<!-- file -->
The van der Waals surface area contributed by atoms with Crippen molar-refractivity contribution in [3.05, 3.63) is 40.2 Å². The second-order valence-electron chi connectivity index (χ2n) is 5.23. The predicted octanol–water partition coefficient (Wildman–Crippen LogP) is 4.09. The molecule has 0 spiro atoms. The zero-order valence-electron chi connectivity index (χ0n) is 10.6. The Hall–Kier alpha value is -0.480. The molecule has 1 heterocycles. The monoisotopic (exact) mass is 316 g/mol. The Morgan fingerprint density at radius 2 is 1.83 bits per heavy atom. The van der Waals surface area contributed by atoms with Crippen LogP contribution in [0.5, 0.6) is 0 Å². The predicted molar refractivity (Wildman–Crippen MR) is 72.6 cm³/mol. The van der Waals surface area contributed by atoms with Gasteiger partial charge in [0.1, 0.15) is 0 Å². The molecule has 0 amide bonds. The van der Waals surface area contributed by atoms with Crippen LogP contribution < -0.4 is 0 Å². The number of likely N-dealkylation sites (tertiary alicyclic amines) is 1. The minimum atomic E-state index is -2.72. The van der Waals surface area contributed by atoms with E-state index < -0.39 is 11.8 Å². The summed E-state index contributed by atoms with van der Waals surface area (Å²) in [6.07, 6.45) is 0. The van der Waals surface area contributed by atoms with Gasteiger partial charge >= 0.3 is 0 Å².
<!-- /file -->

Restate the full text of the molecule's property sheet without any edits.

The van der Waals surface area contributed by atoms with Crippen molar-refractivity contribution in [3.05, 3.63) is 40.2 Å². The second-order valence-electron chi connectivity index (χ2n) is 5.23. The predicted octanol–water partition coefficient (Wildman–Crippen LogP) is 4.09. The molecule has 0 spiro atoms. The zero-order valence-electron chi connectivity index (χ0n) is 10.6. The Hall–Kier alpha value is -0.480. The molecule has 1 heterocycles. The monoisotopic (exact) mass is 316 g/mol. The Morgan fingerprint density at radius 2 is 1.83 bits per heavy atom. The van der Waals surface area contributed by atoms with Crippen LogP contribution in [0.5, 0.6) is 0 Å². The predicted molar refractivity (Wildman–Crippen MR) is 72.6 cm³/mol. The van der Waals surface area contributed by atoms with Gasteiger partial charge in [0.1, 0.15) is 0 Å². The molecule has 0 amide bonds. The van der Waals surface area contributed by atoms with Crippen LogP contribution < -0.4 is 0 Å². The number of likely N-dealkylation sites (tertiary alicyclic amines) is 1. The minimum atomic E-state index is -2.72. The van der Waals surface area contributed by atoms with E-state index < -0.39 is 11.8 Å². The summed E-state index contributed by atoms with van der Waals surface area (Å²) in [6.07, 6.45) is 0. The van der Waals surface area contributed by atoms with Gasteiger partial charge >= 0.3 is 0 Å².